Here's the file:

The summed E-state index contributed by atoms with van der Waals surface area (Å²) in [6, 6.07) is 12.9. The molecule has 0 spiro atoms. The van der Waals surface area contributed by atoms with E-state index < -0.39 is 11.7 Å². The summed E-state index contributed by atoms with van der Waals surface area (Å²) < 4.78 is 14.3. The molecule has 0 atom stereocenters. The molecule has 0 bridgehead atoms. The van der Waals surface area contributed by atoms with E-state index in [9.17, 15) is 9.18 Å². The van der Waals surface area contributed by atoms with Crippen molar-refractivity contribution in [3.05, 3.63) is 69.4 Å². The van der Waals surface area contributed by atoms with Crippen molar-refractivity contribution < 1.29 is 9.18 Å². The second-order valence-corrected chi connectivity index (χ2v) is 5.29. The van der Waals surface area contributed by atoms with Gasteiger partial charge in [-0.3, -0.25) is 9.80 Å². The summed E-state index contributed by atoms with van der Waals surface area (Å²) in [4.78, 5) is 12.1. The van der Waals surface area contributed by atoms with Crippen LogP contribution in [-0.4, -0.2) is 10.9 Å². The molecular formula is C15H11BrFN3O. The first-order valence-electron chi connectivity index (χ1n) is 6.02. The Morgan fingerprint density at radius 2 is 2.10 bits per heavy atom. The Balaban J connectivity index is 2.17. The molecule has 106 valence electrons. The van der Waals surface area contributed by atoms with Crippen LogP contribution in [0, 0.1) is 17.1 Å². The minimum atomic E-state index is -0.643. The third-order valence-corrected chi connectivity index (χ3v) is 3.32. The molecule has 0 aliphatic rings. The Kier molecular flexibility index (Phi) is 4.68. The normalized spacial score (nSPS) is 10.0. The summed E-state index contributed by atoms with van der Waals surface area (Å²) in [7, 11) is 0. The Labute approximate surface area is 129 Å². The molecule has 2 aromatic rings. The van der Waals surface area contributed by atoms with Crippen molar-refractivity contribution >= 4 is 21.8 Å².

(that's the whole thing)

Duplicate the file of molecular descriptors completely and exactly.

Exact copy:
The summed E-state index contributed by atoms with van der Waals surface area (Å²) in [6, 6.07) is 12.9. The molecule has 0 spiro atoms. The van der Waals surface area contributed by atoms with E-state index < -0.39 is 11.7 Å². The summed E-state index contributed by atoms with van der Waals surface area (Å²) < 4.78 is 14.3. The molecule has 0 atom stereocenters. The molecule has 0 bridgehead atoms. The van der Waals surface area contributed by atoms with E-state index in [9.17, 15) is 9.18 Å². The van der Waals surface area contributed by atoms with Crippen molar-refractivity contribution in [3.05, 3.63) is 69.4 Å². The van der Waals surface area contributed by atoms with Crippen molar-refractivity contribution < 1.29 is 9.18 Å². The second-order valence-corrected chi connectivity index (χ2v) is 5.29. The van der Waals surface area contributed by atoms with Gasteiger partial charge in [-0.3, -0.25) is 9.80 Å². The summed E-state index contributed by atoms with van der Waals surface area (Å²) in [4.78, 5) is 12.1. The van der Waals surface area contributed by atoms with Crippen LogP contribution in [-0.4, -0.2) is 10.9 Å². The molecular formula is C15H11BrFN3O. The first-order valence-electron chi connectivity index (χ1n) is 6.02. The Morgan fingerprint density at radius 2 is 2.10 bits per heavy atom. The Balaban J connectivity index is 2.17. The molecule has 106 valence electrons. The van der Waals surface area contributed by atoms with Crippen LogP contribution in [0, 0.1) is 17.1 Å². The minimum atomic E-state index is -0.643. The third-order valence-corrected chi connectivity index (χ3v) is 3.32. The molecule has 0 aliphatic rings. The Kier molecular flexibility index (Phi) is 4.68. The normalized spacial score (nSPS) is 10.0. The summed E-state index contributed by atoms with van der Waals surface area (Å²) in [7, 11) is 0. The Labute approximate surface area is 129 Å². The molecule has 2 aromatic rings. The van der Waals surface area contributed by atoms with Crippen molar-refractivity contribution >= 4 is 21.8 Å².